Mini-Encyclopedia of Papermaking Wet-End Chemistry
Additives and Ingredients, their Composition, Functions, Strategies for Use

OLD CORRUGATED CONTAINER PULP (OCC)

Composition: Four main components of "old corrugated container" (OCC) pulps are unbleached softwood kraft pulp (mainly from the linerboard), semi-chemical hardwood pulp (from the fluted medium), starch (as an adhesive), and water (often 8% or more).

Function: OCC pulp is often used for the production of linerboard. It is worth noting that the high-yield hardwood from the corrugated layers of boxes is not ideal for making linerboard, since the fibers are not as long and they don't bond as well as softwood kraft.

Strategies for Use: Papermakers employ such steps as hydropulping, high-density hydrocyclone cleaning, thermal dispersion, flotation, and washing or thickening to remove contaminants. The pulp is refined and cationic starch is added as needed to achieve the target strength properties. The expected slower drainage of recycled furnish, especially after the repeated refining treatments, may require changes to the forming section of the machine, e.g. the addition of a top-wire section to a Fourdrinier machine. Alternatively, inadequate dewatering can be addressed by use of drainage aids. Wax-containing corrugated boxes (for fruits, chickens, etc.) should be separated from the incoming supply to avoid contamination.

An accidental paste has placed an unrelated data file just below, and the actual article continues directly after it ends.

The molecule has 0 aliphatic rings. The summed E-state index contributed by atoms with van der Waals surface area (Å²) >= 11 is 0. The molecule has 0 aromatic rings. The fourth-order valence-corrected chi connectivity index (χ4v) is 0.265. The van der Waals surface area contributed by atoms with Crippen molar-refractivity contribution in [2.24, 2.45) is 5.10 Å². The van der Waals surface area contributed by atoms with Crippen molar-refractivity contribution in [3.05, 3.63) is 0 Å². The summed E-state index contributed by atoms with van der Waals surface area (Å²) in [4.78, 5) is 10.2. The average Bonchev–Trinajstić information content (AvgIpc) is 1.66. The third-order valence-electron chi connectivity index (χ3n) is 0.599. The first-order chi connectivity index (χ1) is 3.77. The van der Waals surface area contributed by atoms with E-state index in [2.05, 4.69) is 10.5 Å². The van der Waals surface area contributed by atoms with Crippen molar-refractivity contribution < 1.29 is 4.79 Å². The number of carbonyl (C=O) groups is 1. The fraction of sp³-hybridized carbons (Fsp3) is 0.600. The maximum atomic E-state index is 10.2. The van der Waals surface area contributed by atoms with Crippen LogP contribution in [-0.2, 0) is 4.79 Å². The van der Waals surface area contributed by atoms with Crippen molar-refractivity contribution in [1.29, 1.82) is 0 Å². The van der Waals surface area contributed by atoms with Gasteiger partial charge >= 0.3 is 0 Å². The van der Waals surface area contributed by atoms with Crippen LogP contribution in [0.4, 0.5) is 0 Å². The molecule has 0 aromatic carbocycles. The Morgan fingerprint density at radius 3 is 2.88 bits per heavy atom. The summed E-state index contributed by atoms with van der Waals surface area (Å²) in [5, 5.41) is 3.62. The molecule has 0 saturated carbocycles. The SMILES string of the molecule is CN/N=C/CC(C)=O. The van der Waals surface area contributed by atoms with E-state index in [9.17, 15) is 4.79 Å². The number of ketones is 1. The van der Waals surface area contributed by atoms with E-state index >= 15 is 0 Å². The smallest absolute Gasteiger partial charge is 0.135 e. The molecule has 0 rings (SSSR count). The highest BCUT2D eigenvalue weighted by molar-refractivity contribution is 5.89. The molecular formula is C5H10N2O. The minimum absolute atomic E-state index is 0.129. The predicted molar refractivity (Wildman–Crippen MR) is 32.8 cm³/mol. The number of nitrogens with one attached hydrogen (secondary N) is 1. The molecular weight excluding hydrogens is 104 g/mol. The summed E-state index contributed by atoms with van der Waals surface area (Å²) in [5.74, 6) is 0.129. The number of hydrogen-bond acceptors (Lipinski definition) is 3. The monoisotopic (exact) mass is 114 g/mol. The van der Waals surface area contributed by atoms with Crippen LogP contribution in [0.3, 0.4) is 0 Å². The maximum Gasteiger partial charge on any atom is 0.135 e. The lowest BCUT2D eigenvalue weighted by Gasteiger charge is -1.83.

Cautions: Recycled unbleached kraft fibers and slurries of these fibers may contain hazardous contaminants.

Appearance of corrugated container cut edge   The net fiber composition of typical OCC pulp collected in the U.S. can be traced to its origins in two different kinds of plies.

PLEASE NOTE: Users of the information contained on these pages assume complete responsibility to make sure that their practices are safe and do not infringe upon an existing patent. There has been no attempt here to give full safety instructions or to make note of all relevant patents governing the use of additives. Please send corrections if you find errors or points that need better clarification.


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This page is maintained by Martin Hubbe, Associate Professor of Wood and Paper Science, NC State University, m_hubbe@ncsu.edu .